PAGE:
ballot

Stan Jastrzebski / WBAA News

Despite a successful test of Tippecanoe County’s voting equipment Thursday, the county Election Board is dealing with another issue concerning misprinted ballots.

Unlike in last year’s election, when nearly 100 voters were given ballots with the incorrect races on them, this year’s error concerns the names of the candidates.

More than a quarter of the names on the ballot either feature a misspelling or a name listed in a way different from how the candidate filed it.

Tipp Co Cuts Ties With Election Software Company

May 13, 2016
Nathan Gibbs / https://www.flickr.com/photos/nathangibbs/

Six months before the November general election, the Tippecanoe County Election Board is shopping for a new contractor to provide computer software needed to run the voting system.

The three-member board voted Friday to cancel the county’s contract with Robis Elections, based in Wheaton, Illinois.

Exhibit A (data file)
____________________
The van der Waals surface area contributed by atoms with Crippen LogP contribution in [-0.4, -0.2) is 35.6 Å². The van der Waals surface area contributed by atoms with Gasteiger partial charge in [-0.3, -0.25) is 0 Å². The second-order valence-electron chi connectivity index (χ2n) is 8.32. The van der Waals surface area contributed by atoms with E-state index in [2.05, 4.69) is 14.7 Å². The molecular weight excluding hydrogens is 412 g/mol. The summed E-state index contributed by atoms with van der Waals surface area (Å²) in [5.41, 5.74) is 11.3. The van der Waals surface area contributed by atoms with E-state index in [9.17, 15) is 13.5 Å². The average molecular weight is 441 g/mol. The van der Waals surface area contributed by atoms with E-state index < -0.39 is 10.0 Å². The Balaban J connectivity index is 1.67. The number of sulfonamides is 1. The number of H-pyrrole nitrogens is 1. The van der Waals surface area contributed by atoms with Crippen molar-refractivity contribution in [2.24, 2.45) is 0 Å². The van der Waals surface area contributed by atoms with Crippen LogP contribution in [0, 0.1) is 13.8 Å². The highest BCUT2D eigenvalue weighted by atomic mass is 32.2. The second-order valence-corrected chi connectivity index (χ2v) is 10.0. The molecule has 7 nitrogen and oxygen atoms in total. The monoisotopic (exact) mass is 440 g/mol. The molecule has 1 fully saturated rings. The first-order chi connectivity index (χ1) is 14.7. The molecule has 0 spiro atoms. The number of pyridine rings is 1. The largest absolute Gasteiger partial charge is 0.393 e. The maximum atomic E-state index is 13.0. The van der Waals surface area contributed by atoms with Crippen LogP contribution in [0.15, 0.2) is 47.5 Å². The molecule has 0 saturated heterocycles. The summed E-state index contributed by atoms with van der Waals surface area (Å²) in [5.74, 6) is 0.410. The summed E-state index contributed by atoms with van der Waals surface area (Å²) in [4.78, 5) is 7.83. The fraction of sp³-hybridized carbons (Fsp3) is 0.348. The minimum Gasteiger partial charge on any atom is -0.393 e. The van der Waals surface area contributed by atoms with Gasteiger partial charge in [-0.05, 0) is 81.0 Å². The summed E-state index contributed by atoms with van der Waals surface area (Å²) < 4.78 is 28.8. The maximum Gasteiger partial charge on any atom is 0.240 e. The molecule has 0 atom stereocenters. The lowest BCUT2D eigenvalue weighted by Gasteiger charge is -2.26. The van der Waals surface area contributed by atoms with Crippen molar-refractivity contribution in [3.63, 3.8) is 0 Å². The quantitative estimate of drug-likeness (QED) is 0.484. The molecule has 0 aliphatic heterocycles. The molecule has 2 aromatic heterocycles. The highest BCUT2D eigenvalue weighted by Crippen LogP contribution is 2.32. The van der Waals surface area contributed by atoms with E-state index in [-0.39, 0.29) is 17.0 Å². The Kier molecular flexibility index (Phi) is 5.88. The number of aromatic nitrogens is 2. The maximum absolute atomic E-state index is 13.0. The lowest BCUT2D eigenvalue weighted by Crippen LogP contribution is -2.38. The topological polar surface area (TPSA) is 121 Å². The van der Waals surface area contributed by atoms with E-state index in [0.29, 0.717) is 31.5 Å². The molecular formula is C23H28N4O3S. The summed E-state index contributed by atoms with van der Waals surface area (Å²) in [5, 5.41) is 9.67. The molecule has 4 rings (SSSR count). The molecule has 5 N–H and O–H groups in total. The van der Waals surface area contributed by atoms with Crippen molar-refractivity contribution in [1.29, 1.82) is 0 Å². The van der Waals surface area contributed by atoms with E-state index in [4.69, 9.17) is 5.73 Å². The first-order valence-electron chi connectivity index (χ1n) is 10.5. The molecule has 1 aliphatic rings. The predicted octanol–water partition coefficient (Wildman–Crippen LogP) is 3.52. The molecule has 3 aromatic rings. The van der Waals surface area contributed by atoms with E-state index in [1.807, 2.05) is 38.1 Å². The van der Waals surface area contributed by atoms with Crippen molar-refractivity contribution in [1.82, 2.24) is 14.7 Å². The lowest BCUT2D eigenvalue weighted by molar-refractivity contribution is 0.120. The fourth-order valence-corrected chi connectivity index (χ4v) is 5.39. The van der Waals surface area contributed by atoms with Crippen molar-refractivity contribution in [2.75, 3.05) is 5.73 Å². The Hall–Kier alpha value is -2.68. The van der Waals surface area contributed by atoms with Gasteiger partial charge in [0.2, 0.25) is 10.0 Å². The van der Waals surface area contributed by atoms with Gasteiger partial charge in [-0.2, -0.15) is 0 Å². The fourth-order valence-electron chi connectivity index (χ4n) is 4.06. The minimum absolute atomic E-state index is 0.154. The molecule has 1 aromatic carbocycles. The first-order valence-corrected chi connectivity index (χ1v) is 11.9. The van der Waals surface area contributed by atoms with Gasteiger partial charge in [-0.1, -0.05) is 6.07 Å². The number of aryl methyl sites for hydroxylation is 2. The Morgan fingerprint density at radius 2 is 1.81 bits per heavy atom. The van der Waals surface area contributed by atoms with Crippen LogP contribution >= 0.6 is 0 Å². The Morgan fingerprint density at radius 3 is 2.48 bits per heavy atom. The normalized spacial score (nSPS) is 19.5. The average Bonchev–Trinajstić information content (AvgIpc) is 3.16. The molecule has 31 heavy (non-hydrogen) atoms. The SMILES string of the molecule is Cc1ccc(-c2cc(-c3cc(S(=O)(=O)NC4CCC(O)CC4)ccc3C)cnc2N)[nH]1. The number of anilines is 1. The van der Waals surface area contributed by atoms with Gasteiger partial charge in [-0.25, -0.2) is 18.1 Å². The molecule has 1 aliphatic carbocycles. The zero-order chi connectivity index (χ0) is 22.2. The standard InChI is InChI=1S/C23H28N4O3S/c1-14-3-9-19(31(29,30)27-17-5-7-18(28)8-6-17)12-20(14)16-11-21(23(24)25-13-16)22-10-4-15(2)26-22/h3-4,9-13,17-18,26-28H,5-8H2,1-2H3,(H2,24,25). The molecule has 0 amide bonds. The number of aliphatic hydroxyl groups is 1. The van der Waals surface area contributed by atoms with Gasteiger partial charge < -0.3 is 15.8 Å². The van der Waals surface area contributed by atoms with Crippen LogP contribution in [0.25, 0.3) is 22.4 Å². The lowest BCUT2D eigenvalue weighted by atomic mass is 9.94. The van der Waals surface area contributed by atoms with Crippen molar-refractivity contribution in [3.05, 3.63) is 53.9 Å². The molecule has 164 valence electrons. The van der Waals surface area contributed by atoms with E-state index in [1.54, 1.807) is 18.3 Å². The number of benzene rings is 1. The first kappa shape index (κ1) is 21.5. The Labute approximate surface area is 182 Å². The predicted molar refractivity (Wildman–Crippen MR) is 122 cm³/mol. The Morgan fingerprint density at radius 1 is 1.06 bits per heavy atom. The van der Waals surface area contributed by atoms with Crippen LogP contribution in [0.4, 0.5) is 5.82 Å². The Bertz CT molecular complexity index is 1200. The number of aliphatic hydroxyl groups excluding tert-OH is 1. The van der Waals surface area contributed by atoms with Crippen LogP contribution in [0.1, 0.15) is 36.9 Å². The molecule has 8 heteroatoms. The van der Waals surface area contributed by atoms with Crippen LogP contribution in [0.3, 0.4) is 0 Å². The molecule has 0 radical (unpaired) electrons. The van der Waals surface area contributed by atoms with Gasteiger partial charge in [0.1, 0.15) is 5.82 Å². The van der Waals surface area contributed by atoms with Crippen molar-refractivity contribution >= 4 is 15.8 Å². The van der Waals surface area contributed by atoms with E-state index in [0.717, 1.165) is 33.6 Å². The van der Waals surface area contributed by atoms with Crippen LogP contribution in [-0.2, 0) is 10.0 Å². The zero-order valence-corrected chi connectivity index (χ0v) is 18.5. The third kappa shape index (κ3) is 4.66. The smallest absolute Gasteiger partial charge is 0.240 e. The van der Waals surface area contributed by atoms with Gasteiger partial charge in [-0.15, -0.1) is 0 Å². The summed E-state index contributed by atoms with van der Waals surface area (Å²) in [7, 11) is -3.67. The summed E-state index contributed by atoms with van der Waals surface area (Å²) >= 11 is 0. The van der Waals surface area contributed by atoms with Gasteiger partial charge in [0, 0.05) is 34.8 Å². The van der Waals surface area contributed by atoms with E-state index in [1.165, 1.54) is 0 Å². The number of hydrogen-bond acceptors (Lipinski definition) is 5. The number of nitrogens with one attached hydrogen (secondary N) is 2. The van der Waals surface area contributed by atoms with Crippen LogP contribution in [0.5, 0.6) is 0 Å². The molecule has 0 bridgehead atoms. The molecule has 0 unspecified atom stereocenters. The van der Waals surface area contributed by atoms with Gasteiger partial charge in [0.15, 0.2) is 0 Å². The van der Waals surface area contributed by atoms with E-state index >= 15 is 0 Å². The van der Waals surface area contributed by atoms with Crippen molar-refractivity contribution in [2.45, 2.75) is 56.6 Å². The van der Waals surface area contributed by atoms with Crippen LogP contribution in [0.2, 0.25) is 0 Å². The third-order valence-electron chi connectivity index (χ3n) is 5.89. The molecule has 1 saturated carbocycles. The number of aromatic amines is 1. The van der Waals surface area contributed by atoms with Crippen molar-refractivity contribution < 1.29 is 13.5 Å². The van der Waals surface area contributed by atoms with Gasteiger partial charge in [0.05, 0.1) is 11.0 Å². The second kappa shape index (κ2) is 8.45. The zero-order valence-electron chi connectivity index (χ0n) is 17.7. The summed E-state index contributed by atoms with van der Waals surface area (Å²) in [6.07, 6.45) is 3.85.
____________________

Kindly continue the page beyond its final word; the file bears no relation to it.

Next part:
Nathan Gibbs / https://www.flickr.com/photos/nathangibbs/

    The Tippecanoe County Election Board is slated to meet Friday to certify the results of last week’s primary election. 

County Clerk Christa Coffey says the board also will address computer problems that frequently prevented poll workers from accessing voter registration records.

K. Latham / https://www.flickr.com/photos/programwitch/

The Indiana Election Commission will hold a hearing Friday in which all challenges for state and national seat ballot appearances are on the agenda. A total of ten candidates have been challenged.

One noteworthy hearing will be that of Congressman Todd Young (R-9th) who is running for U.S. Senate. Democrats are claiming Young is short on the signatures needed to appear on the ballot in the primary for a U.S. Senate seat. Young disagrees.

Indiana Public Broadcasting

The dispute over Congressman Todd Young's petition signatures could lead to a change in Indiana's ballot access laws.

Since at least 1986, candidates for U.S. Senate, governor, or president have needed to collect at least 500 signatures in each of Indiana's nine congressional districts.

Senate President Pro Tem David Long (R-Fort Wayne) says the possibility of a leading candidate for U-S Senate being kicked off the ballot makes it a "reasonable assumption" that legislators will discuss whether that rule is outdated.